Dr. Gunisha Kaur, an assistant professor of anesthesiology at Weill Cornell Medicine and medical director of the Weill Cornell Center for Human Rights, has been selected as an Emerging Leaders in Health and Medicine (ELHM) Scholar by the National Academy of Medicine.
Dr. Kaur, a respected human rights researcher, was one of 10 ELHM Scholars chosen this year. Established in 2016, the ELHM program annually selects early- and mid-career professionals with demonstrated leadership and professional achievement in biomedical science, population health, health care and related fields. While continuing to work at their primary institutions, scholars serve a three-year term, benefitting from mentorship, collaboration and innovation opportunities with their class and NAM members and leaders across various fields.
“I am genuinely surprised and incredibly honored to be selected as an ELHM Scholar,” Dr. Kaur said. “This opportunity will help raise awareness about our trailblazing clinical research into improving outcomes for displaced and vulnerable populations. At the same time, I’m looking forward to mentorship and engagement with others who have broken barriers and invented new ways to improve human health.”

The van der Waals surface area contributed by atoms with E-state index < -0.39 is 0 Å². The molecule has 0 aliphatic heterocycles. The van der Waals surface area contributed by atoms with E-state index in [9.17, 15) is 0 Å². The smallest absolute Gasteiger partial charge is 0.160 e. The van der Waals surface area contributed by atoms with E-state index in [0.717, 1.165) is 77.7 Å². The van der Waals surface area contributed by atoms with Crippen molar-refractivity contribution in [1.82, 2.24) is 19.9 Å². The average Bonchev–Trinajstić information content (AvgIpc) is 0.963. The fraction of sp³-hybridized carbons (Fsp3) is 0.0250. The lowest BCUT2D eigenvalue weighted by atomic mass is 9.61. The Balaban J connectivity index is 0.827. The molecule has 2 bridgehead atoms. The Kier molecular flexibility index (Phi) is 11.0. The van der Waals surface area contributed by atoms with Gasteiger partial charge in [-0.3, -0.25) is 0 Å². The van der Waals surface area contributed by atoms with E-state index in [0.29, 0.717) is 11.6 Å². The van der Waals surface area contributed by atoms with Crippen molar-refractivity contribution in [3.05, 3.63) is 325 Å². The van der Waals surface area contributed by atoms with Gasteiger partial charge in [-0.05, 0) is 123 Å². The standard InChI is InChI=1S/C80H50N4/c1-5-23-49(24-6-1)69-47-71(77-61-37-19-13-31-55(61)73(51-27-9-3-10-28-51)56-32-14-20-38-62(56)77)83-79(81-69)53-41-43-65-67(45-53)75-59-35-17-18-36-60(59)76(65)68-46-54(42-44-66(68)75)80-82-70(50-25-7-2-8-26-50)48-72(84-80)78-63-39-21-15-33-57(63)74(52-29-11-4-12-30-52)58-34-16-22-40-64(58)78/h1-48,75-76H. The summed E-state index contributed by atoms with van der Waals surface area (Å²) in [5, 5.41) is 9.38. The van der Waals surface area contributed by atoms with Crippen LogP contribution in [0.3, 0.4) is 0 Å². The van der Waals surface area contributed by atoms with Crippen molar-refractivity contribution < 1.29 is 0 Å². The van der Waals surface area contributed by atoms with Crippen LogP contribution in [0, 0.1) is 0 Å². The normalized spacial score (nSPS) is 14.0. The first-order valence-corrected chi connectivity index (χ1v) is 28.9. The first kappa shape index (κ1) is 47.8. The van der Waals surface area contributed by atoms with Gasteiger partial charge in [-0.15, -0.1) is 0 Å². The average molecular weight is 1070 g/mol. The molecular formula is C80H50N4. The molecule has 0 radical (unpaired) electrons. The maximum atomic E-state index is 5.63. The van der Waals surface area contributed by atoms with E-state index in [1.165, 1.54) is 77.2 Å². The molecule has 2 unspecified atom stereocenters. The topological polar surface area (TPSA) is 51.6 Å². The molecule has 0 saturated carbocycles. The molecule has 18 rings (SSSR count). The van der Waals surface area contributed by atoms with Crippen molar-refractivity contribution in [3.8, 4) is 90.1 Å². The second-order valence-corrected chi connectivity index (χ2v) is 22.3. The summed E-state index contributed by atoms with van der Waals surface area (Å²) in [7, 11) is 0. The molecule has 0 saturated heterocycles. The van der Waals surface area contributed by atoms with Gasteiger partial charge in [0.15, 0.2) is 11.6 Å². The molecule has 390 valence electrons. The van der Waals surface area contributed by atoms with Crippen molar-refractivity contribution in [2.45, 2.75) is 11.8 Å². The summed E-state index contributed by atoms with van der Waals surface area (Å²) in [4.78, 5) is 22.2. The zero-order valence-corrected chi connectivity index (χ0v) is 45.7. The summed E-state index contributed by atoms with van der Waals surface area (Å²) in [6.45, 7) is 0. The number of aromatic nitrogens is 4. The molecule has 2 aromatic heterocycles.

Dr. Kaur, who is also founding director of the Weill Cornell Medicine Human Rights Impact Lab, noted she’s grateful to her nominator, Dr. James Eisenach, professor of anesthesiology at Wake Forest University School of Medicine and president of the Foundation for Anesthesia Education and Research, the foundation that provided Dr. Kaur’s first research grant.
Dr. Kaur’s work focuses on refugee health research, using her training in neuroscience research and anesthesiology, which requires knowledge about all systems in the body. She conducts clinical studies on issues facing migrants, refugees and asylum seekers, including chronic pain in torture survivors, mental health in displaced children and the trafficking of young women and girls in refugee camps. Her lab is exploring two areas of inquiry: ways to change trauma outcomes by incorporating advanced health care technologies and digital applications to improve diagnoses, and the development of individualized treatment plans for forcibly displaced persons.
“Our research has shown that better diagnoses and access to care can dramatically alter the life trajectories of persecuted individuals that arrive at our borders,” Dr. Kaur said. “Raising awareness will build the field so we can help many more in this growing population.”
This story first appeared in the Weill Cornell Medicine newsroom.